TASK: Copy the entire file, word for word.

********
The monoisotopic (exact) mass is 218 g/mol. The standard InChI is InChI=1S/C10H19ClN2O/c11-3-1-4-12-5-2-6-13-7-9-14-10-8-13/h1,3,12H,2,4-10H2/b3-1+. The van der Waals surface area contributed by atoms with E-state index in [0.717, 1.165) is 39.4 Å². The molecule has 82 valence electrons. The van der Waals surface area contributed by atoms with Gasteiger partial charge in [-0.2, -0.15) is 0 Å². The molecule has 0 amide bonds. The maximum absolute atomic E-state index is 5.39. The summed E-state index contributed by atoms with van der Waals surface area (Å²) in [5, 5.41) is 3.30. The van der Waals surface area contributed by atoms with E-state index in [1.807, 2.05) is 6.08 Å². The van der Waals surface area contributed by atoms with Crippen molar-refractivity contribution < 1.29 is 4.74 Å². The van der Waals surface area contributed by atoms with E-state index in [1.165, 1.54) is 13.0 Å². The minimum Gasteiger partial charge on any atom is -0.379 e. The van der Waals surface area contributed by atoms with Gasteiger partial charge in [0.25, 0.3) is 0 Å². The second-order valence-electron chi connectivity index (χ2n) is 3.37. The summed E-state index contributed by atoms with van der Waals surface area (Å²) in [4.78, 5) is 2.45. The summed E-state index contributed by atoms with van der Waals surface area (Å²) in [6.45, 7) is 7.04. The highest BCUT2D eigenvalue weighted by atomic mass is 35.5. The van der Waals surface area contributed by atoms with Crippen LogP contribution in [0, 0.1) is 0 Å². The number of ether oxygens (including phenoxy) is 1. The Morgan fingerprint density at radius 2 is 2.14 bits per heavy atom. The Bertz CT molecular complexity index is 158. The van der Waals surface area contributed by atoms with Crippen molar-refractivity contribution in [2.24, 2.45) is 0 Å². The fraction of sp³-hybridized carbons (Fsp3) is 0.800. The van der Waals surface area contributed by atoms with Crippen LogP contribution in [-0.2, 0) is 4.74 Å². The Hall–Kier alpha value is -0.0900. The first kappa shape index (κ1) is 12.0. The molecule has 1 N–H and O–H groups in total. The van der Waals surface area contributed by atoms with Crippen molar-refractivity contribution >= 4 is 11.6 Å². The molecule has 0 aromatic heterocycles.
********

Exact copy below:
The monoisotopic (exact) mass is 218 g/mol. The standard InChI is InChI=1S/C10H19ClN2O/c11-3-1-4-12-5-2-6-13-7-9-14-10-8-13/h1,3,12H,2,4-10H2/b3-1+. The van der Waals surface area contributed by atoms with E-state index in [0.717, 1.165) is 39.4 Å². The molecule has 82 valence electrons. The van der Waals surface area contributed by atoms with Gasteiger partial charge in [-0.2, -0.15) is 0 Å². The molecule has 0 amide bonds. The maximum absolute atomic E-state index is 5.39. The summed E-state index contributed by atoms with van der Waals surface area (Å²) in [5, 5.41) is 3.30. The van der Waals surface area contributed by atoms with E-state index in [1.807, 2.05) is 6.08 Å². The van der Waals surface area contributed by atoms with Crippen molar-refractivity contribution < 1.29 is 4.74 Å². The van der Waals surface area contributed by atoms with E-state index in [1.165, 1.54) is 13.0 Å². The minimum Gasteiger partial charge on any atom is -0.379 e. The van der Waals surface area contributed by atoms with Gasteiger partial charge in [0.25, 0.3) is 0 Å². The second-order valence-electron chi connectivity index (χ2n) is 3.37. The summed E-state index contributed by atoms with van der Waals surface area (Å²) in [4.78, 5) is 2.45. The summed E-state index contributed by atoms with van der Waals surface area (Å²) in [6.45, 7) is 7.04. The highest BCUT2D eigenvalue weighted by atomic mass is 35.5. The van der Waals surface area contributed by atoms with Crippen LogP contribution in [0, 0.1) is 0 Å². The number of ether oxygens (including phenoxy) is 1. The Morgan fingerprint density at radius 2 is 2.14 bits per heavy atom. The Bertz CT molecular complexity index is 158. The van der Waals surface area contributed by atoms with Crippen molar-refractivity contribution in [2.24, 2.45) is 0 Å². The fraction of sp³-hybridized carbons (Fsp3) is 0.800. The van der Waals surface area contributed by atoms with Crippen LogP contribution in [-0.2, 0) is 4.74 Å². The Hall–Kier alpha value is -0.0900. The first kappa shape index (κ1) is 12.0. The molecule has 1 N–H and O–H groups in total. The van der Waals surface area contributed by atoms with Crippen molar-refractivity contribution >= 4 is 11.6 Å². The molecule has 0 aromatic heterocycles.